Lexile Framework for Reading: The Go-To Resource for Quantitative Text Complexity

Free! The Lexile Framework for Reading is an industry-standard in identifying the quantitative reading score for written texts, and it provides resources for parents, students, and teachers. To begin, users will need to register and then log into the website. It will then launch the home screen, and three resources for educators will load: Find Just the Right Books, Look Up a Book, and Analyze Text. For the “Find the Right Books” and “Look Up a Book” options, users will first need to click on one of them from the home screen. Users can then enter a Lexile score. If…

Review Overview

A. Instruction - 7.3
B. Design - 8.4
C. Engagement - 8.9

8.2

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Summary : Lexile Framework for Reading: The Go-To Resource for Quantitative Text Complexity

The Lexile Framework for Reading is an industry-standard in identifying the quantitative reading score for written texts, and it provides resources for parents, students, and teachers.

To begin, users will need to register and then log into the website. It will then launch the home screen, and three resources for educators will load: Find Just the Right Books, Look Up a Book, and Analyze Text.

For the “Find the Right Books” and “Look Up a Book” options, users will first need to click on one of them from the home screen. Users can then enter a Lexile score. If users do not know their Lexile score, they can input their grade level and answer if the books they read at school are too easy, difficult, or just right. After entering the information and clicking the “submit” button, the website will load different interests, and users can click one or more interests followed by the “submit” button. At this point, several texts aligned to the information submitted into the website will load, and users can scroll the texts. When they find a text of interest, users can click it to read more about it. If they like the text, users can click the “Add to My Reading List” option, and the website will automatically save the text. If users already know the name of the text, an author of interest, or the ISBN for a text, they can enter it into the Quick Book Search field on the top right box in the screen, and the website will load texts aligned to it for users to peruse.

The “Analyze a Text” option allows users to determine the Lexile score of any text that follows conventional sentence structure and punctuation (e.g., poetry, song lyrics, and free verse writing do not follow these conventions). After selecting it from the home screen, a new screen will load that further explains the Lexile Analyzer, and users will have to click the “Sign In to access Lexile Analyzer” in the middle screen. A new screen will then load, and users must click the “Free Lexile Analyzer” option. (A Spanish version of the Lexile Analyzer is available as well.) At this point, users can either click the “Browse” option at the top of the screen and upload a text, or they can copy and paste a text into the box provided. In both cases, users will need to click the “Analyze” button on the bottom of the page. The website will then analyze the text and provide a report that includes the Lexile Measure, the Mean Sentence Length, the Mean Log Frequency, and total Word Count.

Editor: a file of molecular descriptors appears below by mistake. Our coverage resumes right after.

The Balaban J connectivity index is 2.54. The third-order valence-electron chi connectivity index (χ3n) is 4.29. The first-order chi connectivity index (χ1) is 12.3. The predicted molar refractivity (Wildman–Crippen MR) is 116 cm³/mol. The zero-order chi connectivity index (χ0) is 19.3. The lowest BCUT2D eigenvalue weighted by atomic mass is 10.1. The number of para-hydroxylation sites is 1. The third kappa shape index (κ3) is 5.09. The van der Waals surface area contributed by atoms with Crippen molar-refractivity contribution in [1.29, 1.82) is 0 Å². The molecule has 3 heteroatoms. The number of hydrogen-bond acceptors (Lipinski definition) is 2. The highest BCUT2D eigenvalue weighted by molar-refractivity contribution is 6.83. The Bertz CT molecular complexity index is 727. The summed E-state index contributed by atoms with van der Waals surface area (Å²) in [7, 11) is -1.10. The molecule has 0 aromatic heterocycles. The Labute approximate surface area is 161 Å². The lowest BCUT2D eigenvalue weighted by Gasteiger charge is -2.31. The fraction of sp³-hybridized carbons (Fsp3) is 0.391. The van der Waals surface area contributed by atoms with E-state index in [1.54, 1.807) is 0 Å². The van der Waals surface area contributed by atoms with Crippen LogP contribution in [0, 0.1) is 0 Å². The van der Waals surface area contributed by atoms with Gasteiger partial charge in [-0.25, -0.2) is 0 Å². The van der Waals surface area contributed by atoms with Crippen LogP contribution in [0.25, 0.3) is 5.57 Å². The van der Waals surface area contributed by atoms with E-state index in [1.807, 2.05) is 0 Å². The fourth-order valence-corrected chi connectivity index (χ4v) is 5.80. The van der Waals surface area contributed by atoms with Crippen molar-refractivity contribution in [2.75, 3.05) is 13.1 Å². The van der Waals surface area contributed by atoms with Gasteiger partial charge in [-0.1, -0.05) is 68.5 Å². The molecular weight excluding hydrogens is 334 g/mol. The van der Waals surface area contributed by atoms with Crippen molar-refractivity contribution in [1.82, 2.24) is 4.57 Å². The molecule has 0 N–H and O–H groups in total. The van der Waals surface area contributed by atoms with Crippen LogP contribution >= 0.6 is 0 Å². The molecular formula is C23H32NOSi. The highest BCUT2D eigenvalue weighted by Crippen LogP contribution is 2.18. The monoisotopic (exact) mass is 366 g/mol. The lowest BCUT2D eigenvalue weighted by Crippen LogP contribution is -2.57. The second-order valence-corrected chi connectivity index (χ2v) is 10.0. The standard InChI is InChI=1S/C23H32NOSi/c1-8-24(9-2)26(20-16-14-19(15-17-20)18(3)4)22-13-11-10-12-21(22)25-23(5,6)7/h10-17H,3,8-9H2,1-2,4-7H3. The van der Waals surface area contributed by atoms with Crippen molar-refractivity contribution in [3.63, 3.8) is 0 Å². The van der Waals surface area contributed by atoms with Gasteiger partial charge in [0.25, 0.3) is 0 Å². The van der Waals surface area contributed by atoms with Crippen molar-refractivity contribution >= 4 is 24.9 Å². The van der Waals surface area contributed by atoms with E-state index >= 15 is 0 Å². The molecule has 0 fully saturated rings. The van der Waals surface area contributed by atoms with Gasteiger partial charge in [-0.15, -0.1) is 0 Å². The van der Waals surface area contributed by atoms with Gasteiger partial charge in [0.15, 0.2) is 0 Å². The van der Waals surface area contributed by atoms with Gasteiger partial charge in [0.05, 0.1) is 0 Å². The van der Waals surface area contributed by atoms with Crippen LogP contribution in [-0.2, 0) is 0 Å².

Please Note: There is an additional “Monitor Growth” option that will be reviewed in a separate post.

Instructional Ideas for the Lexile Framework for Reading

  1. Teachers can have students use the “Find Just Right Books” option to locate books that interest them and that are on their Lexile level. As students find these books, they can then save them by clicking the “Add to My Reading List” option. Students then record the title of the books and check them out from the classroom, school, or community library.
  2. When students are presenting a book they read, they can locate additional information about the book using the “Look Up a Book” option and then share the Lexile score in addition to other information as part of their presentation.
  3. If students are reading a piece of text and wondering about its Lexile score, they can use the Lexile Analyzer for determining it. Students can then record the Lexile score in a log and explain if they find the text difficult, easy, or just right.
  4. After writing a piece of text, students can enter it into the Lexile Analyzer to determine the Lexile level of their own writing. They can then meet with a teacher or peer to discuss ways to increase, decrease, or maintain their writing’s Lexile level.
  5. Before reading a text, teachers can discuss the difference between quantitative, qualitative, and reader & task components for analyzing the difficulty of a text, as aligned to the Common Core State Standards three-level approach. In preparation for the discussion, teachers can read the Common Core’s Appendix A for information pertaining to these three approaches.
A1. Rigor
A2. 21st Century Skills
A3. Conn. to Future Learning
A4. Value of Errors
A5. Feedback to Teacher
A6. Level of Material
A7. Cooperative Learning
A8. Accom. of Individual Diff.
B1. Ability to Save Progress
B2. Platform Integration
B3. Screen Design
B4. Ease of Use
B5. Navigation
B6. Goal Orientation
B7. Information Presentation
B8. Media Integration
B9. Cultural Sensitivity
C1. Learner Control
C2. Interactivity
C3. Pace
C4. Flexibility
C5. Interest
C6. Aesthetics
C7. Utility

Screenshots of the Lexile Framework for Reading